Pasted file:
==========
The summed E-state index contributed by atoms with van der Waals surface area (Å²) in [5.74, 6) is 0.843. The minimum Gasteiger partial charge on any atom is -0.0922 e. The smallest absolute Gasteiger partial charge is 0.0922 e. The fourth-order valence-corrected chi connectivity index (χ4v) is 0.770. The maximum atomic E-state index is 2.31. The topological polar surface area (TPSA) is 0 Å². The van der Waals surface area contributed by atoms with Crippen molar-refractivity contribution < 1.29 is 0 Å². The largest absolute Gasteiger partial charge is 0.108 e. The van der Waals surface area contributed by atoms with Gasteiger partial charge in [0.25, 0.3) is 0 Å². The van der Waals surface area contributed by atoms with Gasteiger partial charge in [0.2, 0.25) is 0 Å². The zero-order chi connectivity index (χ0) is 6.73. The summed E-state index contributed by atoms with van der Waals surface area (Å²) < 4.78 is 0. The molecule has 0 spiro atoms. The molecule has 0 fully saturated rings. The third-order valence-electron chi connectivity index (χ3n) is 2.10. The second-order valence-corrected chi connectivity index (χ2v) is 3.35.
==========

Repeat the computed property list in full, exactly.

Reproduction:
The summed E-state index contributed by atoms with van der Waals surface area (Å²) in [5.74, 6) is 0.843. The minimum Gasteiger partial charge on any atom is -0.0922 e. The smallest absolute Gasteiger partial charge is 0.0922 e. The fourth-order valence-corrected chi connectivity index (χ4v) is 0.770. The maximum atomic E-state index is 2.31. The topological polar surface area (TPSA) is 0 Å². The van der Waals surface area contributed by atoms with Crippen molar-refractivity contribution < 1.29 is 0 Å². The largest absolute Gasteiger partial charge is 0.108 e. The van der Waals surface area contributed by atoms with Gasteiger partial charge in [0.25, 0.3) is 0 Å². The van der Waals surface area contributed by atoms with Gasteiger partial charge in [0.2, 0.25) is 0 Å². The zero-order chi connectivity index (χ0) is 6.73. The summed E-state index contributed by atoms with van der Waals surface area (Å²) < 4.78 is 0. The molecule has 0 spiro atoms. The molecule has 0 fully saturated rings. The third-order valence-electron chi connectivity index (χ3n) is 2.10. The second-order valence-corrected chi connectivity index (χ2v) is 3.35.